His illustration and painting style tended towards a flashy, free form of impressionism with a touch of other modernist influences. Much of this seems to be for dramatic effect rather than careful documentation of events he witnessed such as the early stages of the 1907-08 around-the-world cruise of the Great White Fleet.
One source has the date as 1918. However, this might be related to the previous one even though their settings differ (one has high hills in the background, the other does not).
The around-the-world cruise: the sea is tranquil here.
And here, at the same location, it seems less so, though this is more of a closeup view. The empty area at the lower right of this print where Reuterdahl signed it gives the impression that the sea is dropping downwards.
Another Great White Fleet illustration.
The white building is the Woolworth, the other tall one is the Singer Building: both are idealized, exaggerated. The point-of-view here is looking down the Hudson.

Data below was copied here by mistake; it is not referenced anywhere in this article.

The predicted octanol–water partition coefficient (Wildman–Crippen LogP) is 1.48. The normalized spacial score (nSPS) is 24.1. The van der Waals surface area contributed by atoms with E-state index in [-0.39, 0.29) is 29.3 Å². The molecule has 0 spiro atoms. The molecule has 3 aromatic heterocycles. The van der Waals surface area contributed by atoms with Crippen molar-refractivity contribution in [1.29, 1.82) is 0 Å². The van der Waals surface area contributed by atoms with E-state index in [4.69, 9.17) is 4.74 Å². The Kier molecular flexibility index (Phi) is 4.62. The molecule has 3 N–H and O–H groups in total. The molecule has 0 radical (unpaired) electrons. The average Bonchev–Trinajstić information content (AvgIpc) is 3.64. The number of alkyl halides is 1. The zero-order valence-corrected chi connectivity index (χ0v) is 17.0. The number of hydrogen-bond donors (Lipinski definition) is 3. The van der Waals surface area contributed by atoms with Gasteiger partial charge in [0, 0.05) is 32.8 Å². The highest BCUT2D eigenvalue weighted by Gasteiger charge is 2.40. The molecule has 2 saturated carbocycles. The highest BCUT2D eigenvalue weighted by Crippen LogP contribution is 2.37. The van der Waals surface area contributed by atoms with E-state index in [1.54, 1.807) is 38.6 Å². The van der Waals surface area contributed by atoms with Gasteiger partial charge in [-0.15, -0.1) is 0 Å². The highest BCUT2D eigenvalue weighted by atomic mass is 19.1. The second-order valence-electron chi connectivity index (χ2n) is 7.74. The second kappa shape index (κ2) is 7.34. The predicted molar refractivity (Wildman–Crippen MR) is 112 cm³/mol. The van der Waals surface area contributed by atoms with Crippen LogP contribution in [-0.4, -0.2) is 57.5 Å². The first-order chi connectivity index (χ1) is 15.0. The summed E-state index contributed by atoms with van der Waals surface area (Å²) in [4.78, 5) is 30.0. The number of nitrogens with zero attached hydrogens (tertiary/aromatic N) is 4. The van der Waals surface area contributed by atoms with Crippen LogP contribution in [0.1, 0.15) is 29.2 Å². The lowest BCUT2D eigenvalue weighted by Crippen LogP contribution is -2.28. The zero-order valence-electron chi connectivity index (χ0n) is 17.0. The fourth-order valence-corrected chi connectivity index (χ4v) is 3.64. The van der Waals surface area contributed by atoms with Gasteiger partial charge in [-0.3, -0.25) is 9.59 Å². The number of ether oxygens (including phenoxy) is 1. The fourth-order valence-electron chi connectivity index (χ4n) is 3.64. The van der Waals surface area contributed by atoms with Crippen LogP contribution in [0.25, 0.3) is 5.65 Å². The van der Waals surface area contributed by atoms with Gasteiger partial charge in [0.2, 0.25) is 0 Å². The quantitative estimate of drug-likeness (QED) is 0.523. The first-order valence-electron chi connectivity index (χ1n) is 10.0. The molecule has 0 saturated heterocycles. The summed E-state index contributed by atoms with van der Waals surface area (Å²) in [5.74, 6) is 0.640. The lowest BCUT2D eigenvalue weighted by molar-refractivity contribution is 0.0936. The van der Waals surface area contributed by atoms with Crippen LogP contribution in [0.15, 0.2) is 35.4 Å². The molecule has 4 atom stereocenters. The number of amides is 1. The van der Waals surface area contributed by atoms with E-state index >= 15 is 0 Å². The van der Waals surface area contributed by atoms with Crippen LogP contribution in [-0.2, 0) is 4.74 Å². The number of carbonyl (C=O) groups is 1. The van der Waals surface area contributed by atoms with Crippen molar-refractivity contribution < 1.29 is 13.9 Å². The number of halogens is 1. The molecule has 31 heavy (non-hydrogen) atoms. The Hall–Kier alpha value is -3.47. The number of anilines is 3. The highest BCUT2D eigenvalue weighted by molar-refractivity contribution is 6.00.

This has a Fauvist feeling thanks to the exaggerated colors. Again, the water appears to be falling off the frame.
The Queen Mary suffered a magazine explosion, broke in half, and sank. Only 20 of her crew survived. One is shown here on the hull of the ship near the center of the paining.
Here in a somewhat Cubist-Futurist vein are depicted camouflaged ships. This is not quite characteristic of Reuterdahl's work, but he is credited as the painter on the Internet site where it was found.
Another highly dramatized scene, though the North Atlantic can be vicious and destroyers are comparatively small and narrow.
From about the same viewpoint as the 1914 scene -- southern Hoboken or northern Jersey City, New Jersey, perhaps. The buildings are shown more accurately here. Even so, I have the feeling that Reuterdahl used some exaggeration: the river seems pretty wide in relation to the indicated size of those battleships.